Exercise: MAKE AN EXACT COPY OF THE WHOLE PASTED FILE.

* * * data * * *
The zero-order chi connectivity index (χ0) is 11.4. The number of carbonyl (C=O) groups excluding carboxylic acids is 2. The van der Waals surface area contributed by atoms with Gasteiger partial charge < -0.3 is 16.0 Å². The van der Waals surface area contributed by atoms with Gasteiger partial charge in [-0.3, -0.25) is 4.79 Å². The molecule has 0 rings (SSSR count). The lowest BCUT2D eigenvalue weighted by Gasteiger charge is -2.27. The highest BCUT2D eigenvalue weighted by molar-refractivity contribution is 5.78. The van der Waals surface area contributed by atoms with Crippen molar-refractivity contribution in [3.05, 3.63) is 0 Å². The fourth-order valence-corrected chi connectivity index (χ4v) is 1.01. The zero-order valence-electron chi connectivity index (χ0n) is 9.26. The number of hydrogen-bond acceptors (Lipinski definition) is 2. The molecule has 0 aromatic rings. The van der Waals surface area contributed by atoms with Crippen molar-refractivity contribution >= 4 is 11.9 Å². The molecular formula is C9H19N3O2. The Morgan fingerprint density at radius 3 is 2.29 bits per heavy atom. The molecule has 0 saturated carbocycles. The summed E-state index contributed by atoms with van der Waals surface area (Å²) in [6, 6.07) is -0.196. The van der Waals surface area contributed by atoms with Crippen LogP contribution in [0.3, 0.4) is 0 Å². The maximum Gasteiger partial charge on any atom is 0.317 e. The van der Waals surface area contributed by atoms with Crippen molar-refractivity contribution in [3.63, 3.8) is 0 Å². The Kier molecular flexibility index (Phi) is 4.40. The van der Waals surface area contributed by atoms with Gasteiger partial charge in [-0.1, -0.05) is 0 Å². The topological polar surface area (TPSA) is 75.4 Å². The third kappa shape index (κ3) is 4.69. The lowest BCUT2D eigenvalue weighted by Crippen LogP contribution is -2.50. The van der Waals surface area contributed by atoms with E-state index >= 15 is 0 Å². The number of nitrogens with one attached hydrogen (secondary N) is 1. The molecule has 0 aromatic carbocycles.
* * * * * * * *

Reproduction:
The zero-order chi connectivity index (χ0) is 11.4. The number of carbonyl (C=O) groups excluding carboxylic acids is 2. The van der Waals surface area contributed by atoms with Gasteiger partial charge < -0.3 is 16.0 Å². The van der Waals surface area contributed by atoms with Gasteiger partial charge in [-0.3, -0.25) is 4.79 Å². The molecule has 0 rings (SSSR count). The lowest BCUT2D eigenvalue weighted by Gasteiger charge is -2.27. The highest BCUT2D eigenvalue weighted by molar-refractivity contribution is 5.78. The van der Waals surface area contributed by atoms with Crippen molar-refractivity contribution in [3.05, 3.63) is 0 Å². The fourth-order valence-corrected chi connectivity index (χ4v) is 1.01. The zero-order valence-electron chi connectivity index (χ0n) is 9.26. The number of hydrogen-bond acceptors (Lipinski definition) is 2. The molecule has 0 aromatic rings. The van der Waals surface area contributed by atoms with Crippen molar-refractivity contribution >= 4 is 11.9 Å². The molecular formula is C9H19N3O2. The Morgan fingerprint density at radius 3 is 2.29 bits per heavy atom. The molecule has 0 saturated carbocycles. The summed E-state index contributed by atoms with van der Waals surface area (Å²) in [6, 6.07) is -0.196. The van der Waals surface area contributed by atoms with Crippen LogP contribution in [0.3, 0.4) is 0 Å². The maximum Gasteiger partial charge on any atom is 0.317 e. The van der Waals surface area contributed by atoms with Crippen molar-refractivity contribution in [3.63, 3.8) is 0 Å². The Kier molecular flexibility index (Phi) is 4.40. The van der Waals surface area contributed by atoms with Gasteiger partial charge in [-0.1, -0.05) is 0 Å². The topological polar surface area (TPSA) is 75.4 Å². The third kappa shape index (κ3) is 4.69. The lowest BCUT2D eigenvalue weighted by Crippen LogP contribution is -2.50. The van der Waals surface area contributed by atoms with E-state index >= 15 is 0 Å². The number of nitrogens with one attached hydrogen (secondary N) is 1. The molecule has 0 aromatic carbocycles.